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Fashion retailer ASOS sinks after warning on 2024 sales

By Sarah Young

LONDON (Reuters) -Online fashion retailer ASOS warned sales would fall again in 2024, hitting its shares, though the British company said its ongoing turnaround meant growth would return the following year.

ASOS said on Wednesday sales would fall between 5% and 15% in its fiscal year to September 2024, behind forecasts and sending its shares down 10%, continuing a difficult run for the stock which has shed 50% over the last six months.

Shore Capital called the sales downgrade “worrying”.

ASOS Chief Executive José Antonio Ramos Calamonte is a year into his plan to revive the company, once a poster child for the online fashion revolution which slumped post-pandemic due to fierce competition and a problem with excess inventory.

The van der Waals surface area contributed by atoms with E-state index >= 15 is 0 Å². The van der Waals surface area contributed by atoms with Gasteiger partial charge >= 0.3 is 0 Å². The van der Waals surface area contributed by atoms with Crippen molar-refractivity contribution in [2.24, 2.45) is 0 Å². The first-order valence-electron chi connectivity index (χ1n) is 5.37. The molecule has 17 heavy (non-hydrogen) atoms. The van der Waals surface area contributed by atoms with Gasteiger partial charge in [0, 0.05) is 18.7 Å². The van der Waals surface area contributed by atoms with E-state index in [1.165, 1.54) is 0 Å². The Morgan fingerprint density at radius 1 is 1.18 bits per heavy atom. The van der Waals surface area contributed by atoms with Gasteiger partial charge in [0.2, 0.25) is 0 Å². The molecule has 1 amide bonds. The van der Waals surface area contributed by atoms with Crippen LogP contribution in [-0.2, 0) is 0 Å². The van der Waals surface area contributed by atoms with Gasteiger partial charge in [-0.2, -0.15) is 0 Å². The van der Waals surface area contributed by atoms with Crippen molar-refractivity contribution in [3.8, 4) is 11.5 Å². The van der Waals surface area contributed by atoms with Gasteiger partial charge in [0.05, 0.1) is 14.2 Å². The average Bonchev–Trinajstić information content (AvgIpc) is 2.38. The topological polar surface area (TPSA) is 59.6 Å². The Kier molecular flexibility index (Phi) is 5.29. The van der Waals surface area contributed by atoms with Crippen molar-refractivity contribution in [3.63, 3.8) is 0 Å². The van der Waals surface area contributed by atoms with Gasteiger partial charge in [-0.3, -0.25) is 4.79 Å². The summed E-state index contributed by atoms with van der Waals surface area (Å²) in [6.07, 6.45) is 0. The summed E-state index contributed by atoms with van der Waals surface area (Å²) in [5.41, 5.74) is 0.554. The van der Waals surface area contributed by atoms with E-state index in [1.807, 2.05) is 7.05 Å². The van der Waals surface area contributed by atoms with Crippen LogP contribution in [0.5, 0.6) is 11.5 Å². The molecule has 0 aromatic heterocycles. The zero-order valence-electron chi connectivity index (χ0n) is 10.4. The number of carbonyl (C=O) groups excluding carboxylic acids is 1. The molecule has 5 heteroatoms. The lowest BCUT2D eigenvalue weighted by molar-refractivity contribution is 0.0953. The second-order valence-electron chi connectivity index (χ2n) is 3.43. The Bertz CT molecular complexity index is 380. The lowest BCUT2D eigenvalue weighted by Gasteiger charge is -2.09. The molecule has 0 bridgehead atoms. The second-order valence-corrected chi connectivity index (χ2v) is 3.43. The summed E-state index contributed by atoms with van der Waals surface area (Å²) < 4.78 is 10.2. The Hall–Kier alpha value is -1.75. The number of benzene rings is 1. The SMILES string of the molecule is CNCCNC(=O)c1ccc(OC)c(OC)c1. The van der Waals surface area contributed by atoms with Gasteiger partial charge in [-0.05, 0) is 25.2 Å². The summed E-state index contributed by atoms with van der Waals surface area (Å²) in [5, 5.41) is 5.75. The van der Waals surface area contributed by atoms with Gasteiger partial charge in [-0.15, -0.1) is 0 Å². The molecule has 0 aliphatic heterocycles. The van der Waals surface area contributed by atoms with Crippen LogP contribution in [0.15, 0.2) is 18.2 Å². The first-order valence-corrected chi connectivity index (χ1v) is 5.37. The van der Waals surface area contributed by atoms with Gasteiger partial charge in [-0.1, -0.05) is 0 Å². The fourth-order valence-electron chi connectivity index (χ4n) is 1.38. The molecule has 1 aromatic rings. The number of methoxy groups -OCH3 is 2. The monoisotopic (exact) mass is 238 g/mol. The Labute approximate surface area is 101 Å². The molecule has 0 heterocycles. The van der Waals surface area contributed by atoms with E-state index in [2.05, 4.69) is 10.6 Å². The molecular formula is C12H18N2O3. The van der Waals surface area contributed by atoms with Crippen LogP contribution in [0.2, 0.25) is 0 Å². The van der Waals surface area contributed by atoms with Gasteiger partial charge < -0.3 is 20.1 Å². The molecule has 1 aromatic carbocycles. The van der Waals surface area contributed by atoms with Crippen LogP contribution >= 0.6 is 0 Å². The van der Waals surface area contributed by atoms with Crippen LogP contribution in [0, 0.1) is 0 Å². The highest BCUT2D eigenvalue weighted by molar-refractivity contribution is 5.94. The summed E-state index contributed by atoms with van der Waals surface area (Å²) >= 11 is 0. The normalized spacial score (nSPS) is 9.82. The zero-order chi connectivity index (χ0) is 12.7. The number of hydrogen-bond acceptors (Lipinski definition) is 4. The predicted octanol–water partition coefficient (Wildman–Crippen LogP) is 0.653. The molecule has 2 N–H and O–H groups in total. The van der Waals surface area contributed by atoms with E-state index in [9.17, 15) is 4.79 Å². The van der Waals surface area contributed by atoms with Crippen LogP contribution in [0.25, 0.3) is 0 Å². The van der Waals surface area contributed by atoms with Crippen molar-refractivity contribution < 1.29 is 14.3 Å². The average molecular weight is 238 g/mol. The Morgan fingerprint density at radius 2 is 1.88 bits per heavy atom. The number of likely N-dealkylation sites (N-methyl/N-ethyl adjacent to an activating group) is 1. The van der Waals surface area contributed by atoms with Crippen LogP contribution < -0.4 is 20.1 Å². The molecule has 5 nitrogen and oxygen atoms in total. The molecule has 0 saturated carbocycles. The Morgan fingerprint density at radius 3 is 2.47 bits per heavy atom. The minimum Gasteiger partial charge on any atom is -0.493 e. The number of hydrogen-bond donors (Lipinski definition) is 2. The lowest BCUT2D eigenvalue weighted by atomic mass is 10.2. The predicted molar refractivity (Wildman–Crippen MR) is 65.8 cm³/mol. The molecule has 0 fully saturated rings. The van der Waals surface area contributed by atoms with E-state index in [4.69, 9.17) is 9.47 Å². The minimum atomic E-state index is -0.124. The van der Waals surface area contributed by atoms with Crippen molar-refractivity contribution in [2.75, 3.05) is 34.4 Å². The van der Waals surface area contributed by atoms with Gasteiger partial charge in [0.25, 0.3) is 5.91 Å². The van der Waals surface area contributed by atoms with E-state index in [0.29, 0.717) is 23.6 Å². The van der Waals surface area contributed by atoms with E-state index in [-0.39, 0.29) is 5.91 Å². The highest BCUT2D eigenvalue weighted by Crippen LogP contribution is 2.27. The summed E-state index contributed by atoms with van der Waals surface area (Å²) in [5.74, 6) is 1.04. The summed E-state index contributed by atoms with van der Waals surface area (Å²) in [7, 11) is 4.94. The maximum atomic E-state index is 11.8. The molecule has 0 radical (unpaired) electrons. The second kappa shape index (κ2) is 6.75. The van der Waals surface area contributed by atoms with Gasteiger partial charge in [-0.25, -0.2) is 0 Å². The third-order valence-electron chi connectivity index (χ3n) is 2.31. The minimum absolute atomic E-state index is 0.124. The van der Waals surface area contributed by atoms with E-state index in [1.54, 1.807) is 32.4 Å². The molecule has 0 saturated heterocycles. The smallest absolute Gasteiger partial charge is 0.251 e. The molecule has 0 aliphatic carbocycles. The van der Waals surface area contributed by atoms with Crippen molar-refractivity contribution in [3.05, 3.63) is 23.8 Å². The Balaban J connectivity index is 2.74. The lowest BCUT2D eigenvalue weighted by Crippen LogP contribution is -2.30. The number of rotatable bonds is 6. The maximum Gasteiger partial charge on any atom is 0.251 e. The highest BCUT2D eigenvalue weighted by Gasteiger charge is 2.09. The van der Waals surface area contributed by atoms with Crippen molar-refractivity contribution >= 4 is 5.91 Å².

Casting 2024 as a transition year, ASOS said that historic excess stock would continue to drag on sales and profitability, but for 2025 it expected a return to growth with a core earnings margin around pre-COVID levels.

Most clothes retailers have suffered from Britain’s wet summer and then an unseasonably warm September which hit sales of autumnal clothing, but some have fared better than others.

Next on Wednesday reported better-than-expected third-quarter sales, while, like ASOS, online fashion retailer Boohoo cut its outlook in October.

Calamonte said he was encouraged by sales of fashion lines sold under ASOS’s new commercial model and the company would be well set by 2025, once it was free from the hangover of its previous set-up and old stock.

The CEO said he was “very happy” with ASOS’s financial position amid media speculation it could sell the Topshop brand it has owned since 2021 to boost its balance sheet.

“We don’t comment on rumours and speculation,” he told reporters.

For its last financial year, the 53 weeks to Sept. 3, ASOS reported an adjusted loss before interest and tax of 29 million pounds versus a 44 million pounds profit the year before.

(Reporting by Sarah YoungEditing by Tomasz Janowski and Mark Potter)

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